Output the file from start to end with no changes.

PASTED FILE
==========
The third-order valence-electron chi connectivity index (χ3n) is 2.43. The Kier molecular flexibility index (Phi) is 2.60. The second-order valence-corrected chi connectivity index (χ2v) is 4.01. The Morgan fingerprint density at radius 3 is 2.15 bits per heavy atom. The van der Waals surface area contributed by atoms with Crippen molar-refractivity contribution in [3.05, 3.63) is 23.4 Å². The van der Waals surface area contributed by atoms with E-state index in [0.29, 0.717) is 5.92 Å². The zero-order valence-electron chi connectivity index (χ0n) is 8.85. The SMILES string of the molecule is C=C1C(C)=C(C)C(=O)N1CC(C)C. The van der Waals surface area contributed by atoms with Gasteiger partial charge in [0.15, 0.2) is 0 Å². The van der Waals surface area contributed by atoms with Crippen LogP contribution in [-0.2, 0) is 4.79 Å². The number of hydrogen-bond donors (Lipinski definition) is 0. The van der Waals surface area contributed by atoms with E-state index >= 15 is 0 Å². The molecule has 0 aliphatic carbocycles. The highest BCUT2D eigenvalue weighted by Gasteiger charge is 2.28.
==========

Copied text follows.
The third-order valence-electron chi connectivity index (χ3n) is 2.43. The Kier molecular flexibility index (Phi) is 2.60. The second-order valence-corrected chi connectivity index (χ2v) is 4.01. The Morgan fingerprint density at radius 3 is 2.15 bits per heavy atom. The van der Waals surface area contributed by atoms with Crippen molar-refractivity contribution in [3.05, 3.63) is 23.4 Å². The van der Waals surface area contributed by atoms with E-state index in [0.29, 0.717) is 5.92 Å². The zero-order valence-electron chi connectivity index (χ0n) is 8.85. The SMILES string of the molecule is C=C1C(C)=C(C)C(=O)N1CC(C)C. The van der Waals surface area contributed by atoms with Gasteiger partial charge in [0.15, 0.2) is 0 Å². The van der Waals surface area contributed by atoms with Crippen LogP contribution in [-0.2, 0) is 4.79 Å². The number of hydrogen-bond donors (Lipinski definition) is 0. The van der Waals surface area contributed by atoms with E-state index >= 15 is 0 Å². The molecule has 0 aliphatic carbocycles. The highest BCUT2D eigenvalue weighted by Gasteiger charge is 2.28.